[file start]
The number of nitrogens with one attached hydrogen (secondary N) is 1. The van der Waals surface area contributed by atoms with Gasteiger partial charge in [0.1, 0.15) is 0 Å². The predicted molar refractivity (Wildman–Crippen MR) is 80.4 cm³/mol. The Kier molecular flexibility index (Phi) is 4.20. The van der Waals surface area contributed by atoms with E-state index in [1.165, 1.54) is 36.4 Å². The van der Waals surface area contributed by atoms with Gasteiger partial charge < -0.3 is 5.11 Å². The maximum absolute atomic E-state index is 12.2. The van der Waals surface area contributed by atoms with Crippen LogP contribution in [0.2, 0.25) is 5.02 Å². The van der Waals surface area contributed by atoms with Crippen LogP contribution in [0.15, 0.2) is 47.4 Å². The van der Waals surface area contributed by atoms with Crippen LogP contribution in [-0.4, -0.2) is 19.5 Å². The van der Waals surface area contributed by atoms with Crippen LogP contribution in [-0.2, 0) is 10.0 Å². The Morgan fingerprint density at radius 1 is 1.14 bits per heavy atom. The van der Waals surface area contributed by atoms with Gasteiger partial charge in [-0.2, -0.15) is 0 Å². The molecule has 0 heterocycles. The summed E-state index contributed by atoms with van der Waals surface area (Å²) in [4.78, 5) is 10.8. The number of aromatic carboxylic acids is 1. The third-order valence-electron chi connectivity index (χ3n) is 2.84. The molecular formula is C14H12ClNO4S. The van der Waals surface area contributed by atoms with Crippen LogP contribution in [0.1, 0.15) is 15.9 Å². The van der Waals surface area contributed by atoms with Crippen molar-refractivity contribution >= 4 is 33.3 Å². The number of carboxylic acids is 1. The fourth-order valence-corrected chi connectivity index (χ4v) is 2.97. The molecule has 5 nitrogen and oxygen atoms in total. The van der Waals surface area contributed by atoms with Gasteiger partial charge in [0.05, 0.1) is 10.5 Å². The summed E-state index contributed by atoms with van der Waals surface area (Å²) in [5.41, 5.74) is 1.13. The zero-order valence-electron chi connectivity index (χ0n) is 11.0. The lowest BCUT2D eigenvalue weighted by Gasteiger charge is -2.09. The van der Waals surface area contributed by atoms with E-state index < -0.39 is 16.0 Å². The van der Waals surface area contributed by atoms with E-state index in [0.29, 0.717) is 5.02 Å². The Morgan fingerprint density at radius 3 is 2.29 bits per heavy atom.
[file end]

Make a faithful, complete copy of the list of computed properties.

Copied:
The number of nitrogens with one attached hydrogen (secondary N) is 1. The van der Waals surface area contributed by atoms with Gasteiger partial charge in [0.1, 0.15) is 0 Å². The predicted molar refractivity (Wildman–Crippen MR) is 80.4 cm³/mol. The Kier molecular flexibility index (Phi) is 4.20. The van der Waals surface area contributed by atoms with E-state index in [1.165, 1.54) is 36.4 Å². The van der Waals surface area contributed by atoms with Gasteiger partial charge < -0.3 is 5.11 Å². The maximum absolute atomic E-state index is 12.2. The van der Waals surface area contributed by atoms with Crippen LogP contribution in [0.2, 0.25) is 5.02 Å². The van der Waals surface area contributed by atoms with Crippen LogP contribution in [0.15, 0.2) is 47.4 Å². The van der Waals surface area contributed by atoms with Crippen LogP contribution in [-0.4, -0.2) is 19.5 Å². The van der Waals surface area contributed by atoms with Crippen LogP contribution in [-0.2, 0) is 10.0 Å². The Morgan fingerprint density at radius 1 is 1.14 bits per heavy atom. The van der Waals surface area contributed by atoms with Gasteiger partial charge in [-0.2, -0.15) is 0 Å². The molecule has 0 heterocycles. The summed E-state index contributed by atoms with van der Waals surface area (Å²) in [4.78, 5) is 10.8. The number of aromatic carboxylic acids is 1. The third-order valence-electron chi connectivity index (χ3n) is 2.84. The molecular formula is C14H12ClNO4S. The van der Waals surface area contributed by atoms with Crippen LogP contribution in [0.1, 0.15) is 15.9 Å². The van der Waals surface area contributed by atoms with Crippen molar-refractivity contribution >= 4 is 33.3 Å². The number of carboxylic acids is 1. The fourth-order valence-corrected chi connectivity index (χ4v) is 2.97. The molecule has 5 nitrogen and oxygen atoms in total. The van der Waals surface area contributed by atoms with Gasteiger partial charge in [0.05, 0.1) is 10.5 Å². The summed E-state index contributed by atoms with van der Waals surface area (Å²) in [5.41, 5.74) is 1.13. The zero-order valence-electron chi connectivity index (χ0n) is 11.0. The lowest BCUT2D eigenvalue weighted by Gasteiger charge is -2.09. The van der Waals surface area contributed by atoms with E-state index < -0.39 is 16.0 Å². The van der Waals surface area contributed by atoms with E-state index in [0.29, 0.717) is 5.02 Å². The Morgan fingerprint density at radius 3 is 2.29 bits per heavy atom.